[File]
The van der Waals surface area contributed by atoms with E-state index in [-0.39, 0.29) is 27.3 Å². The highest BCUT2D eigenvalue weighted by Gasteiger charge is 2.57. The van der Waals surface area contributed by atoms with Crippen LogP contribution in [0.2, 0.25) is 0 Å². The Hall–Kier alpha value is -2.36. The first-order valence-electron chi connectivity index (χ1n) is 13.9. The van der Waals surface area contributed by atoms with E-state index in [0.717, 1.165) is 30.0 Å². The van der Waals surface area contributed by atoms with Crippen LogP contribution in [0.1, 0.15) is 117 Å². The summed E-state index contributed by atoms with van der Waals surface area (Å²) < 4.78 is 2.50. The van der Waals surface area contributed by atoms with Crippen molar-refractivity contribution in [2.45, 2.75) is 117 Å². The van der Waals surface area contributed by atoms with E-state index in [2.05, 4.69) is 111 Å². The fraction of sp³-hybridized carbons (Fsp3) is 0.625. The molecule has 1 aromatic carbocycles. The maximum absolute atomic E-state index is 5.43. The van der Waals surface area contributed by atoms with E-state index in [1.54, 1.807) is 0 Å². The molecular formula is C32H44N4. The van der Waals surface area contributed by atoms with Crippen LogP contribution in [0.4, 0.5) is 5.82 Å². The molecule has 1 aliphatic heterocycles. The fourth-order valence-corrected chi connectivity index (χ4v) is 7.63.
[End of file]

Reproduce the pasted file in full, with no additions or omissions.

The van der Waals surface area contributed by atoms with E-state index in [-0.39, 0.29) is 27.3 Å². The highest BCUT2D eigenvalue weighted by Gasteiger charge is 2.57. The van der Waals surface area contributed by atoms with Crippen LogP contribution in [0.2, 0.25) is 0 Å². The Hall–Kier alpha value is -2.36. The first-order valence-electron chi connectivity index (χ1n) is 13.9. The van der Waals surface area contributed by atoms with E-state index in [0.717, 1.165) is 30.0 Å². The van der Waals surface area contributed by atoms with Crippen LogP contribution in [0.1, 0.15) is 117 Å². The summed E-state index contributed by atoms with van der Waals surface area (Å²) < 4.78 is 2.50. The van der Waals surface area contributed by atoms with Crippen molar-refractivity contribution in [2.45, 2.75) is 117 Å². The van der Waals surface area contributed by atoms with E-state index in [2.05, 4.69) is 111 Å². The fraction of sp³-hybridized carbons (Fsp3) is 0.625. The molecule has 1 aromatic carbocycles. The maximum absolute atomic E-state index is 5.43. The van der Waals surface area contributed by atoms with E-state index in [1.54, 1.807) is 0 Å². The molecular formula is C32H44N4. The van der Waals surface area contributed by atoms with Crippen LogP contribution in [0.4, 0.5) is 5.82 Å². The molecule has 1 aliphatic heterocycles. The fourth-order valence-corrected chi connectivity index (χ4v) is 7.63.